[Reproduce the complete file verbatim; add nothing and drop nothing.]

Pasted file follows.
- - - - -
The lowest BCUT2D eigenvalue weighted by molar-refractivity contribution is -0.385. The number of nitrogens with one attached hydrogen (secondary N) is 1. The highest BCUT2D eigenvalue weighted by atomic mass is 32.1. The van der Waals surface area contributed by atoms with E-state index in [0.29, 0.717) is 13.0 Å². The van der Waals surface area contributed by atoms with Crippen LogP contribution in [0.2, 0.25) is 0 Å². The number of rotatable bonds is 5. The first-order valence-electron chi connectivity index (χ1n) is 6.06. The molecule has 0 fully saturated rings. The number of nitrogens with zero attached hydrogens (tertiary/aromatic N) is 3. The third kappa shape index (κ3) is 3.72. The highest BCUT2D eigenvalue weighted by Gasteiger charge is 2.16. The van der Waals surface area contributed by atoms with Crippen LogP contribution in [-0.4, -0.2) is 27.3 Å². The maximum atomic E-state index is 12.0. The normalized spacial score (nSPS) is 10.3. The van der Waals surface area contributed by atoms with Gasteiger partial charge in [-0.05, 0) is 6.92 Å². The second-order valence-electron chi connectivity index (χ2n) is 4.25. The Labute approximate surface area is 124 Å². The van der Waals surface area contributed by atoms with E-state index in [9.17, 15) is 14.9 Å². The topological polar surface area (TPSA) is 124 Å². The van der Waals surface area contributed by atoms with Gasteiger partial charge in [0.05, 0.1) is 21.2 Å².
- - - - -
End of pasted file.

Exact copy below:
The lowest BCUT2D eigenvalue weighted by molar-refractivity contribution is -0.385. The number of nitrogens with one attached hydrogen (secondary N) is 1. The highest BCUT2D eigenvalue weighted by atomic mass is 32.1. The van der Waals surface area contributed by atoms with E-state index in [0.29, 0.717) is 13.0 Å². The van der Waals surface area contributed by atoms with Crippen LogP contribution in [0.2, 0.25) is 0 Å². The number of rotatable bonds is 5. The first-order valence-electron chi connectivity index (χ1n) is 6.06. The molecule has 0 fully saturated rings. The number of nitrogens with zero attached hydrogens (tertiary/aromatic N) is 3. The third kappa shape index (κ3) is 3.72. The highest BCUT2D eigenvalue weighted by Gasteiger charge is 2.16. The van der Waals surface area contributed by atoms with Crippen LogP contribution in [-0.4, -0.2) is 27.3 Å². The maximum atomic E-state index is 12.0. The normalized spacial score (nSPS) is 10.3. The van der Waals surface area contributed by atoms with Gasteiger partial charge in [-0.05, 0) is 6.92 Å². The second-order valence-electron chi connectivity index (χ2n) is 4.25. The Labute approximate surface area is 124 Å². The van der Waals surface area contributed by atoms with E-state index in [9.17, 15) is 14.9 Å². The topological polar surface area (TPSA) is 124 Å². The van der Waals surface area contributed by atoms with Gasteiger partial charge in [0.05, 0.1) is 21.2 Å².